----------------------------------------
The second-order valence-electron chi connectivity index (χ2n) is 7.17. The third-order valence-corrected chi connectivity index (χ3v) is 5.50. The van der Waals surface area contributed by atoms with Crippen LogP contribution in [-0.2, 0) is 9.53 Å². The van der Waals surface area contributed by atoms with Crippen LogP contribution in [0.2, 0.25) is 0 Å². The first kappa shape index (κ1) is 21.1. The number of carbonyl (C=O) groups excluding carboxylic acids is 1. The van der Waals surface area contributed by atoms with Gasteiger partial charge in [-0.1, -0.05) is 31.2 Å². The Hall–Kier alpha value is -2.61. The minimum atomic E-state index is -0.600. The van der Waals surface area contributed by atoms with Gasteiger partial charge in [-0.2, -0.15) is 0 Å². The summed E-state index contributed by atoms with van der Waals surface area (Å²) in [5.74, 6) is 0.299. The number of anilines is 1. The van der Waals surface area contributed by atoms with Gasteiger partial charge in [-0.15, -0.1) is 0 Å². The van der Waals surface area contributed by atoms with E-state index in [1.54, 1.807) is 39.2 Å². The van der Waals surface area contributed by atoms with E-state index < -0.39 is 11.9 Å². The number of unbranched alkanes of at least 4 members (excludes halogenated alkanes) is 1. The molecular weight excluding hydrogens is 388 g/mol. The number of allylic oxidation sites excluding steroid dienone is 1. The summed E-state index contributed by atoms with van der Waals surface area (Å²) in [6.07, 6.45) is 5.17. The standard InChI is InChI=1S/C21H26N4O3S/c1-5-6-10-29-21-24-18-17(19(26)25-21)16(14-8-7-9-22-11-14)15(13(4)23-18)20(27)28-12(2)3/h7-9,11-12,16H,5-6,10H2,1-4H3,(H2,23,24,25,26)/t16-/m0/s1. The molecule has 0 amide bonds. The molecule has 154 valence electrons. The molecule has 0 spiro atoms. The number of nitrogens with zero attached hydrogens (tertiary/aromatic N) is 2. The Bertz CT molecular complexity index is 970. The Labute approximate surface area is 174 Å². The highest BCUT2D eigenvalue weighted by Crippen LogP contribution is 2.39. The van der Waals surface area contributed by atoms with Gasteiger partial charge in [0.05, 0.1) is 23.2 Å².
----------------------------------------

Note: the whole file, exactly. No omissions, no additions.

The second-order valence-electron chi connectivity index (χ2n) is 7.17. The third-order valence-corrected chi connectivity index (χ3v) is 5.50. The van der Waals surface area contributed by atoms with Crippen LogP contribution in [-0.2, 0) is 9.53 Å². The van der Waals surface area contributed by atoms with Crippen LogP contribution in [0.2, 0.25) is 0 Å². The first kappa shape index (κ1) is 21.1. The number of carbonyl (C=O) groups excluding carboxylic acids is 1. The van der Waals surface area contributed by atoms with Gasteiger partial charge in [-0.1, -0.05) is 31.2 Å². The Hall–Kier alpha value is -2.61. The minimum atomic E-state index is -0.600. The van der Waals surface area contributed by atoms with Gasteiger partial charge in [-0.2, -0.15) is 0 Å². The summed E-state index contributed by atoms with van der Waals surface area (Å²) in [5.74, 6) is 0.299. The number of anilines is 1. The van der Waals surface area contributed by atoms with Gasteiger partial charge in [-0.15, -0.1) is 0 Å². The van der Waals surface area contributed by atoms with E-state index in [1.54, 1.807) is 39.2 Å². The van der Waals surface area contributed by atoms with E-state index < -0.39 is 11.9 Å². The number of unbranched alkanes of at least 4 members (excludes halogenated alkanes) is 1. The molecular weight excluding hydrogens is 388 g/mol. The number of allylic oxidation sites excluding steroid dienone is 1. The summed E-state index contributed by atoms with van der Waals surface area (Å²) in [6.07, 6.45) is 5.17. The standard InChI is InChI=1S/C21H26N4O3S/c1-5-6-10-29-21-24-18-17(19(26)25-21)16(14-8-7-9-22-11-14)15(13(4)23-18)20(27)28-12(2)3/h7-9,11-12,16H,5-6,10H2,1-4H3,(H2,23,24,25,26)/t16-/m0/s1. The molecule has 0 amide bonds. The molecule has 154 valence electrons. The molecule has 0 spiro atoms. The number of nitrogens with zero attached hydrogens (tertiary/aromatic N) is 2. The Bertz CT molecular complexity index is 970. The Labute approximate surface area is 174 Å². The highest BCUT2D eigenvalue weighted by Crippen LogP contribution is 2.39. The van der Waals surface area contributed by atoms with Gasteiger partial charge in [0.05, 0.1) is 23.2 Å².